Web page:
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Update: Proposed development on 'Student Book Center' in Tempe approved by City Council

The new development, which has purposefully low parking, will have more than 200 dwelling units and restaurants


Concept rendering of new development in Tempe. 

Tempe City Council unanimously approved a trend-bucking new development planned for the corner of College Avenue and Seventh Street in Tempe after slight changes to the parking and building height plans were presented during a March 21 City Council meeting.

The now 14-floor development will be mixed-use, meaning it will be used for both residential and commercial purposes. It will have underground parking and street-level restaurants. 

Between the first and second public hearing for the development, the law firm representing the project, Gammage and Burnham, worked with city officials to amend certain aspects of the original plan. 

At the March 21 City Council meeting, Manjula M. Vaz, a Gammage and Burnham attorney, presented the changes — the most significant being the parking plans

Originally, the developer had planned for 38 parking spaces and 208 units. When City officials asked for more parking, an additional floor was added to the plans in order to offset the cost of more underground parking, bringing the total to 87 parking spaces and 239 units.

The City Council vote allows for the land to be rezoned and for height and parking requirements to be modified for the development.

The busy corner is down the street from Mill Avenue, ASU's campus and Mountain America Stadium. Currently, a dilapidated bookstore called "Student Book Center" sits on the property.

The Student Book Center in Tempe in June 1984 and concept rendering of new development in Tempe. Illustrations added on Thursday, March 14, 2024.

The project would be built on a lot including the building that used to have two off-campus University student stores.

READ MORE: Tempe commission recommends approval of mixed-use housing close to campus

The land on Seventh and College Avenues cost $9 million, and construction is supposed to begin in April 2025 and finish in summer 2027, according to Eran Fields, the developer. He said the rental prices in the building will be comparable to existing prices in the area based on increased housing competition. 

He said the building is for a mix of students and Tempe residents, saying he wants to "open it up to everyone."

Fields said the city and University have been easy to work with throughout the process and both have contributed their input to the project. 

If approved, the development would not look like the high-rises around the city with parking garages and metal facades, rather, it would have a brick exterior to match the nearby Fulton Center and the All Saints Catholic Newman Center at ASU to better fit the aesthetics of the street. 

Fields called it a "timeless" design.

"The inspiration for this building is the older warehouse buildings from the early 1900s in certain cities like New York, Chicago and Boston that have been renovated into hotels or condos, but with a modern twist," Fields said.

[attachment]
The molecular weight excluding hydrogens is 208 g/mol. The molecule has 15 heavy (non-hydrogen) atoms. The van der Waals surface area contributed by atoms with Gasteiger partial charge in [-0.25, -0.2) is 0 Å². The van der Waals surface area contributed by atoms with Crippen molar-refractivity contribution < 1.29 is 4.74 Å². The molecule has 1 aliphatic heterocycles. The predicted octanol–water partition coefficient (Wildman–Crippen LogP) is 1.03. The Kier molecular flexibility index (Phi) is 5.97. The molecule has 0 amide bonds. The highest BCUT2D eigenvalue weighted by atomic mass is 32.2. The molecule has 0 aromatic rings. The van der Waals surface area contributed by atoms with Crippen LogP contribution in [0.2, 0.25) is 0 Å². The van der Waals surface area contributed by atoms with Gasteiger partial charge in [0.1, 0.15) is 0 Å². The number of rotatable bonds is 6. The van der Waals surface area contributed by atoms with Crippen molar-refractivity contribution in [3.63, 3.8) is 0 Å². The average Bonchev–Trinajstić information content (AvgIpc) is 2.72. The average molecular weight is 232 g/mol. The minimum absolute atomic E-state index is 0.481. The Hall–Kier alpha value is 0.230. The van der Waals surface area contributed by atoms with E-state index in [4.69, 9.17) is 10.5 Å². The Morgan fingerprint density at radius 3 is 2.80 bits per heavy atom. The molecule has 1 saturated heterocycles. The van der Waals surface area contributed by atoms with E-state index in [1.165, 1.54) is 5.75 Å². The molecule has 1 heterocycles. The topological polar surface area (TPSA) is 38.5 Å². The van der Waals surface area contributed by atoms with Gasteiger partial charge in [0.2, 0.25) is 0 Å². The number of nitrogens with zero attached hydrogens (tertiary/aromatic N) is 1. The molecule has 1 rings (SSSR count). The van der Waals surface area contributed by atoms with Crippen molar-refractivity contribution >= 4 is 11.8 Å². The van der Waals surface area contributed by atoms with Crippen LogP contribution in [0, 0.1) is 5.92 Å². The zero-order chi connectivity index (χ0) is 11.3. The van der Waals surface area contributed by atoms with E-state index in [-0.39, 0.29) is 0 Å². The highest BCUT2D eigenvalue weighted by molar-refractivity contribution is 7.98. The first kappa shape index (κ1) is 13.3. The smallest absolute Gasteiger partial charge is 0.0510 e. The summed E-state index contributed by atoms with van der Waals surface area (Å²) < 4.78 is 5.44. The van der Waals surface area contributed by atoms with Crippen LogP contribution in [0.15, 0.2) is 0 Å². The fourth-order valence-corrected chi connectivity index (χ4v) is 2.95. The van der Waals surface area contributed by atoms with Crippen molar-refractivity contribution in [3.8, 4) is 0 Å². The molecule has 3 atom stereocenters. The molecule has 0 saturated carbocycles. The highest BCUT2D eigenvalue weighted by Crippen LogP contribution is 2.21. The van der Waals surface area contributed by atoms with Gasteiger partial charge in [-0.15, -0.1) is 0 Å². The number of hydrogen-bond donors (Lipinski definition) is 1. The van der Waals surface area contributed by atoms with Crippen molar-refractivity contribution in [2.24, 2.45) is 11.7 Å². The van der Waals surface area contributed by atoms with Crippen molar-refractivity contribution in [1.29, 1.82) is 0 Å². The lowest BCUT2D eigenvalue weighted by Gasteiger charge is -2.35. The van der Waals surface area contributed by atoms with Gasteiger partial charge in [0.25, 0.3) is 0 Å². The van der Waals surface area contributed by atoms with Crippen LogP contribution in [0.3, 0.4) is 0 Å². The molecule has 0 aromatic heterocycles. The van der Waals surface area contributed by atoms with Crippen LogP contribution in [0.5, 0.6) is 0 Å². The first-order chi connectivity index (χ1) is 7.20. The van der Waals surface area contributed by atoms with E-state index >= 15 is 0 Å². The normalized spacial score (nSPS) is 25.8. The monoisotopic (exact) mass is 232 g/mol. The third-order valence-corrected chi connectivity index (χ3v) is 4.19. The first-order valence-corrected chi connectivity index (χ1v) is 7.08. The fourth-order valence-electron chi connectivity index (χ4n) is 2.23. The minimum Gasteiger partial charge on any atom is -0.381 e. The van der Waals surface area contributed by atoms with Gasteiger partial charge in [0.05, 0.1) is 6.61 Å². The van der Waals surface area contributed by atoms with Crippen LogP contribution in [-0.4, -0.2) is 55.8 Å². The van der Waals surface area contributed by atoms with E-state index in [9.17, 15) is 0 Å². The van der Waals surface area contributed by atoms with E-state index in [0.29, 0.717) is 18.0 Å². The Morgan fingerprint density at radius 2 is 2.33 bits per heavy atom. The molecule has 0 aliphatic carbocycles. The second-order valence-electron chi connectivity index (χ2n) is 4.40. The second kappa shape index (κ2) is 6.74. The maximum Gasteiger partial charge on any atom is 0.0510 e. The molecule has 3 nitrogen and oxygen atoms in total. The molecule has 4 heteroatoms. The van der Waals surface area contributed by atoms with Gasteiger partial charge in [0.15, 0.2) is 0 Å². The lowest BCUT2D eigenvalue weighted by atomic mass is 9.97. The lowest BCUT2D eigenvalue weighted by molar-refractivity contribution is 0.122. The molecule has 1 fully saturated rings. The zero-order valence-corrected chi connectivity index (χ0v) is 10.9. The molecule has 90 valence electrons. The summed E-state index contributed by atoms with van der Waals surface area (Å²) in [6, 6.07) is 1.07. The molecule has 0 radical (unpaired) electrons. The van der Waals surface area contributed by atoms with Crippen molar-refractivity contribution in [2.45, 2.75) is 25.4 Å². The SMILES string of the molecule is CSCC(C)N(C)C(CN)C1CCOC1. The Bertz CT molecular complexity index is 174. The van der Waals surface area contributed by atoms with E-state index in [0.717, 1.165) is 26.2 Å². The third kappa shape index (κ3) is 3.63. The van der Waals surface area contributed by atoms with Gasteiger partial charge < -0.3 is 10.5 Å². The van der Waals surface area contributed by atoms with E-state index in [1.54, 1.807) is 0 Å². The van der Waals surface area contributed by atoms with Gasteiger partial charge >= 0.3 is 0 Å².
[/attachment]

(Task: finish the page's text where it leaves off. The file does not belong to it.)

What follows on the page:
READ MORE: Alumnus to open two new bars on Mill Avenue in historic Rula Bula building

It will include high-quality restaurant space on the street level, and Fields envisions multiple restaurants similar to the nearby Postino Annex occupying that space.

The proposed development would include two levels of underground parking, which Fields said was a compromise with the city from what was originally one planned level. Fields said he wanted to incentivize people to use public transportation nearby and keep the street level free of parking structures — leaving room for retaining on the ground floor.

"It's a smart design that reduces car usage and traffic impacts that is much more of a future-looking type of building," Fields said.

The building that currently sits there used to be a bookstore called Student Book Center, which opened in 1967 and closed in 2016. The other half of the building was Campus Corner, a convenience store that also sold University merchandise from 1989 to 2015.

Neither of these buildings were operated by ASU, but each were important businesses to the community from the inception of the University to recently. Now, with Tempe being a space-competitive city, high-rises like this one are being built on these types of lots. According to Fields, this could stabilize rent prices.

"I believe that because we're going to have some more buildings built downtown, that's going to have some downward pressure on rents," Fields said. 

This story was updated April 4, 2024 at 8:15 P.M. to reflect updates to the project plan and the unanimous approval of the project by City Council.

Edited by Grey Gartin, Alysa Horton and Grace Copperthite.

Reach the reporter at and follow @shanebrennan36 on X.

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Shane BrennanEditor-in-Chief

Shane Brennan is the Editor-in-Chief at The State Press. He was a sports and politics reporter, before becoming the editor of the politics desk. He has covered local and state politics for the Arizona Capitol Times and Cronkite News.

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